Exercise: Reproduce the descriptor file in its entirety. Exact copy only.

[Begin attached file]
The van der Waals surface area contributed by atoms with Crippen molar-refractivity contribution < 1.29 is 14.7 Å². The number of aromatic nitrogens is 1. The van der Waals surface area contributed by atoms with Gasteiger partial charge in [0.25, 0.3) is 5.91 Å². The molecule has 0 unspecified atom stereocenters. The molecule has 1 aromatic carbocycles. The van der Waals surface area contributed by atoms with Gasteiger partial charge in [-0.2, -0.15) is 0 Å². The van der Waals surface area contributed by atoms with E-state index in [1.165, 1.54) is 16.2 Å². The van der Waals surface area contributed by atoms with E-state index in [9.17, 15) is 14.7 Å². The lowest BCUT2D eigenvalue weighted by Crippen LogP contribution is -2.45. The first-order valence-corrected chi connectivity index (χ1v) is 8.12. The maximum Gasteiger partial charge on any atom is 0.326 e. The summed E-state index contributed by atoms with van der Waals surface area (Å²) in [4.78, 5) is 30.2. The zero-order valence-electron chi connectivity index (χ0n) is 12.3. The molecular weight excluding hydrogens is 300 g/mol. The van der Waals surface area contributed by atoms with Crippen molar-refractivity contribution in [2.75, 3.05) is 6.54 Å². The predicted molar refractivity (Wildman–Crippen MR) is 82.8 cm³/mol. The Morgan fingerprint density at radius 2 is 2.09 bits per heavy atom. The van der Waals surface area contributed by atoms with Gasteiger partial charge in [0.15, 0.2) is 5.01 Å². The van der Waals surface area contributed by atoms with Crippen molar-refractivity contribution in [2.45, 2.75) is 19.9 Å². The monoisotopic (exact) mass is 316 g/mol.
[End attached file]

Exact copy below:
The van der Waals surface area contributed by atoms with Crippen molar-refractivity contribution < 1.29 is 14.7 Å². The number of aromatic nitrogens is 1. The van der Waals surface area contributed by atoms with Gasteiger partial charge in [0.25, 0.3) is 5.91 Å². The molecule has 0 unspecified atom stereocenters. The molecule has 1 aromatic carbocycles. The van der Waals surface area contributed by atoms with Gasteiger partial charge in [-0.2, -0.15) is 0 Å². The van der Waals surface area contributed by atoms with E-state index in [1.165, 1.54) is 16.2 Å². The van der Waals surface area contributed by atoms with E-state index in [9.17, 15) is 14.7 Å². The lowest BCUT2D eigenvalue weighted by Crippen LogP contribution is -2.45. The first-order valence-corrected chi connectivity index (χ1v) is 8.12. The maximum Gasteiger partial charge on any atom is 0.326 e. The summed E-state index contributed by atoms with van der Waals surface area (Å²) in [4.78, 5) is 30.2. The zero-order valence-electron chi connectivity index (χ0n) is 12.3. The molecular weight excluding hydrogens is 300 g/mol. The van der Waals surface area contributed by atoms with Crippen molar-refractivity contribution in [2.75, 3.05) is 6.54 Å². The predicted molar refractivity (Wildman–Crippen MR) is 82.8 cm³/mol. The Morgan fingerprint density at radius 2 is 2.09 bits per heavy atom. The van der Waals surface area contributed by atoms with Gasteiger partial charge in [0.15, 0.2) is 5.01 Å². The van der Waals surface area contributed by atoms with Crippen molar-refractivity contribution in [2.45, 2.75) is 19.9 Å². The monoisotopic (exact) mass is 316 g/mol.